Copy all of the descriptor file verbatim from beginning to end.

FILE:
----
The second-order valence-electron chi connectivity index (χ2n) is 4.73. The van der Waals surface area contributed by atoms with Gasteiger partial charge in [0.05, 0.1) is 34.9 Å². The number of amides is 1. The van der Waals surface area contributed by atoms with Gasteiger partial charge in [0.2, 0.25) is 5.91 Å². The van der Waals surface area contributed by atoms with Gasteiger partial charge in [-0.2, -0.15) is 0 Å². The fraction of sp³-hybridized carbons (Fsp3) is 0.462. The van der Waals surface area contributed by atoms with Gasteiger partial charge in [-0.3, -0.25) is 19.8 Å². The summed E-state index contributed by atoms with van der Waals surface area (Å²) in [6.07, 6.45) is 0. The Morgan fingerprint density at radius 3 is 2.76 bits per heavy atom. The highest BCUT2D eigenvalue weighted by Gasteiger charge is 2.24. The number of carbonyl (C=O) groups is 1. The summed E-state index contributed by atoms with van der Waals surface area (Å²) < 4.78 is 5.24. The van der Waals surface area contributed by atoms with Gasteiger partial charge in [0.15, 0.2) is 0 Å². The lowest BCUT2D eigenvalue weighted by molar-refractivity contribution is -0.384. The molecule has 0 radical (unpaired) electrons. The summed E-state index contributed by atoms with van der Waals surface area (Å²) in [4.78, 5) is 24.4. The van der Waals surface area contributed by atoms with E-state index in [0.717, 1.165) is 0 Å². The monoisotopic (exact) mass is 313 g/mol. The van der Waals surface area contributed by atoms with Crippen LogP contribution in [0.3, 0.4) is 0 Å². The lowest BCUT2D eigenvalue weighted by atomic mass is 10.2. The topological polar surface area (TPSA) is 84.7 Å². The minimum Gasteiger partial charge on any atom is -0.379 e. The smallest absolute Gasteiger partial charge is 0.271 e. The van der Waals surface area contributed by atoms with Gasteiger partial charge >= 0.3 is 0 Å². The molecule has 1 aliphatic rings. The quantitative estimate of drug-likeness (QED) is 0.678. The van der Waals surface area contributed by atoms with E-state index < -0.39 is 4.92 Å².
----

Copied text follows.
The second-order valence-electron chi connectivity index (χ2n) is 4.73. The van der Waals surface area contributed by atoms with Gasteiger partial charge in [0.05, 0.1) is 34.9 Å². The number of amides is 1. The van der Waals surface area contributed by atoms with Gasteiger partial charge in [0.2, 0.25) is 5.91 Å². The van der Waals surface area contributed by atoms with Gasteiger partial charge in [-0.2, -0.15) is 0 Å². The fraction of sp³-hybridized carbons (Fsp3) is 0.462. The van der Waals surface area contributed by atoms with Gasteiger partial charge in [-0.3, -0.25) is 19.8 Å². The summed E-state index contributed by atoms with van der Waals surface area (Å²) in [6.07, 6.45) is 0. The Morgan fingerprint density at radius 3 is 2.76 bits per heavy atom. The highest BCUT2D eigenvalue weighted by Gasteiger charge is 2.24. The number of carbonyl (C=O) groups is 1. The summed E-state index contributed by atoms with van der Waals surface area (Å²) < 4.78 is 5.24. The van der Waals surface area contributed by atoms with Gasteiger partial charge in [0.15, 0.2) is 0 Å². The lowest BCUT2D eigenvalue weighted by molar-refractivity contribution is -0.384. The molecule has 0 radical (unpaired) electrons. The summed E-state index contributed by atoms with van der Waals surface area (Å²) in [4.78, 5) is 24.4. The van der Waals surface area contributed by atoms with E-state index in [0.717, 1.165) is 0 Å². The monoisotopic (exact) mass is 313 g/mol. The van der Waals surface area contributed by atoms with Crippen LogP contribution in [0.3, 0.4) is 0 Å². The lowest BCUT2D eigenvalue weighted by atomic mass is 10.2. The topological polar surface area (TPSA) is 84.7 Å². The minimum Gasteiger partial charge on any atom is -0.379 e. The smallest absolute Gasteiger partial charge is 0.271 e. The van der Waals surface area contributed by atoms with Gasteiger partial charge >= 0.3 is 0 Å². The molecule has 1 aliphatic rings. The quantitative estimate of drug-likeness (QED) is 0.678. The van der Waals surface area contributed by atoms with E-state index < -0.39 is 4.92 Å².